He called on Muslim organisations to negotiate and sign a charter accepting the principles of secularism, democracy and the rule of law. He called for the creation of an “Islam de France”.
He also admitted – crucially – that France had created its own “separatism” by dumping poorer people in suburban ghettoes with few jobs and poor housing.
Much blood and many angry words have been spilled since then. A history teacher, Samuel Paty, was beheaded outside his school in the western suburbs of Paris after using Charlie Hebdo cartoons of Mohammed to invite adolescents to think about secularity, tolerance and free speech. Three people were murdered in an Islamist terrorist attack on a church in Nice.
Macron – and France as a whole – came under a sustained and often ignorant attack in parts of the US media and parts of the Muslim world.
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France, and Macron personally, has come under attack for his proposals. Photo: AFP
The French principle of laicité (secularism) – all religions are allowed; none is favoured; the state is strictly secular – was dismissed as a cover for widespread discrimination, racism and islamophobia.
Macron’s proposed new law has also been attacked within France. Some politicians on the Left said that it was anti-Muslim and authoritarian. Some on the Right (and in the centre) said that it was inadequate. They called for more draconian measures, such as a ban on all Muslim head-scarves in public places.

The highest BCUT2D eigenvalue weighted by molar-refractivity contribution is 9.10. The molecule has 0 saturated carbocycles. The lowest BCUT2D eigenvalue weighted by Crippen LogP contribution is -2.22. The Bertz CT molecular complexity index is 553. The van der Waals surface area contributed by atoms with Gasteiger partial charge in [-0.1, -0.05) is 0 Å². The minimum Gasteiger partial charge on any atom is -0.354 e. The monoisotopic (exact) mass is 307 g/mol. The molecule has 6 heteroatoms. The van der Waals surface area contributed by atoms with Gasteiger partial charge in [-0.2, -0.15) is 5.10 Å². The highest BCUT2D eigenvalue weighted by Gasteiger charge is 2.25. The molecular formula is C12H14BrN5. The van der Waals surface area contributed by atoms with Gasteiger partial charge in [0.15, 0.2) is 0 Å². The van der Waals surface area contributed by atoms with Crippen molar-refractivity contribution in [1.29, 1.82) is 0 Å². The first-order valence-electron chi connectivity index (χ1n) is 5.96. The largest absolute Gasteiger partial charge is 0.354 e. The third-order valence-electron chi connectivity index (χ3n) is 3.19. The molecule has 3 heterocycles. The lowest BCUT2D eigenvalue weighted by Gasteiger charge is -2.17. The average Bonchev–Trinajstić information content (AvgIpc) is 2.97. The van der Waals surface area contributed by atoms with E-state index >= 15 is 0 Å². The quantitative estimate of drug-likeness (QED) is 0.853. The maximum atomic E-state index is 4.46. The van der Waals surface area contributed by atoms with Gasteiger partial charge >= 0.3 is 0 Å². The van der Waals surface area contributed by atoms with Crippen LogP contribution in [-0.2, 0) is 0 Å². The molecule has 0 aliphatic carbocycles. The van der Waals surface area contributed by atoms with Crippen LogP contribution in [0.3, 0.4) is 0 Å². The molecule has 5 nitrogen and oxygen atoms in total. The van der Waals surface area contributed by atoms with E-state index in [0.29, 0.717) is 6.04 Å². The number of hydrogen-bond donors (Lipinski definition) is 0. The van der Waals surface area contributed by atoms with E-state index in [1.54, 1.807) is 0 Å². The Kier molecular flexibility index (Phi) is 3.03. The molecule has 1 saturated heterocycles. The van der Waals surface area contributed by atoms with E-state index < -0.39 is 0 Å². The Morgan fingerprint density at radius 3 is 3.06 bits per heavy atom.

Even moderate critics said that Macron was trying to impose a tame “French Islam”. They said that Nicolas Sarkozy had already tried that and failed. France’s disparate Muslim organisations would never be able to agree a single charter on the supremacy of secular law.
Two things have happened this week which advance Macron’s ambitions and pull the rug from under some of the criticism. How far the rug has been pulled remains to be seen.
The main French consultative body, the Conseil français du culte musulman (CFCM), representing nine broad streams of Islam, agreed on Monday an eight page “charter on principles” for l’islam de France. I have left that last phrase in French because the translation into English is crucial and hazardous.
Does it mean a “French Islam” or an “Islam for France” or just “Islam in France”. Critics and supporters will translate or interpret the words in different ways.
The charter commits its signatories to “combat the use of Islam for political ends”. It rejects “all discrimination based on religion, gender, sexual orientation or ethnicity”. With a glance at the Turkish and Pakistani leaders as well as the US media, it dismisses as “defamatory” all “attacks on an alleged state racism” in France .
Crucially, the CFCM has agreed for the first time to set up a “Conseil national des imams”, which will certify Islamic preachers and withdraw their certificates if they break the terms of the charter
The second development this week is that Macron’s proposed law against separatism – now called “law strengthening respect for Republican principles” – has been presented to a special committee of the National Assembly. It will be debated by the assembly proper from February 1st.
Over 1,700 amendments have been tabled – many of which seek to impose the kind of draconian, and arguably anti-Muslim, measures which Macron rejected.